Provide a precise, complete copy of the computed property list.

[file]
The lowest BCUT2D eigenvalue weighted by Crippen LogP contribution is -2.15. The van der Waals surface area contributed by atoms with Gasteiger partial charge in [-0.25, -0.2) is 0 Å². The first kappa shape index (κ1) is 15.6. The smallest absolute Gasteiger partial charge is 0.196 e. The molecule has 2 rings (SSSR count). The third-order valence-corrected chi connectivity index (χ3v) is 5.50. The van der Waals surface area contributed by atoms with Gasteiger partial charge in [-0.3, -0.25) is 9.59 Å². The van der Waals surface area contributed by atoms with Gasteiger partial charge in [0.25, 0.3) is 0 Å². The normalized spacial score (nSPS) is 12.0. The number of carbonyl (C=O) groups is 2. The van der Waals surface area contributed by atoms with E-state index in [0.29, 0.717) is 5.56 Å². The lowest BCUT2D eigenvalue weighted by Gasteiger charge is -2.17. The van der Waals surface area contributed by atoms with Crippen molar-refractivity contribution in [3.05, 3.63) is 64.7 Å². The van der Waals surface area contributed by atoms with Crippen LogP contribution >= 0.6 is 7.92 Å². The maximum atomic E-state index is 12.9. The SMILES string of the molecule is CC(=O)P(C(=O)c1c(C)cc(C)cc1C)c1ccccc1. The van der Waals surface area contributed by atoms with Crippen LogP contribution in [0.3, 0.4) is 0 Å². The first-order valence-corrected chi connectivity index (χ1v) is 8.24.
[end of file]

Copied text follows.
The lowest BCUT2D eigenvalue weighted by Crippen LogP contribution is -2.15. The van der Waals surface area contributed by atoms with Gasteiger partial charge in [-0.25, -0.2) is 0 Å². The first kappa shape index (κ1) is 15.6. The smallest absolute Gasteiger partial charge is 0.196 e. The molecule has 2 rings (SSSR count). The third-order valence-corrected chi connectivity index (χ3v) is 5.50. The van der Waals surface area contributed by atoms with Gasteiger partial charge in [-0.3, -0.25) is 9.59 Å². The van der Waals surface area contributed by atoms with Gasteiger partial charge in [0.25, 0.3) is 0 Å². The normalized spacial score (nSPS) is 12.0. The number of carbonyl (C=O) groups is 2. The van der Waals surface area contributed by atoms with E-state index in [0.29, 0.717) is 5.56 Å². The lowest BCUT2D eigenvalue weighted by Gasteiger charge is -2.17. The van der Waals surface area contributed by atoms with Crippen molar-refractivity contribution in [3.05, 3.63) is 64.7 Å². The van der Waals surface area contributed by atoms with Crippen LogP contribution >= 0.6 is 7.92 Å². The maximum atomic E-state index is 12.9. The SMILES string of the molecule is CC(=O)P(C(=O)c1c(C)cc(C)cc1C)c1ccccc1. The van der Waals surface area contributed by atoms with Crippen LogP contribution in [0.3, 0.4) is 0 Å². The first-order valence-corrected chi connectivity index (χ1v) is 8.24.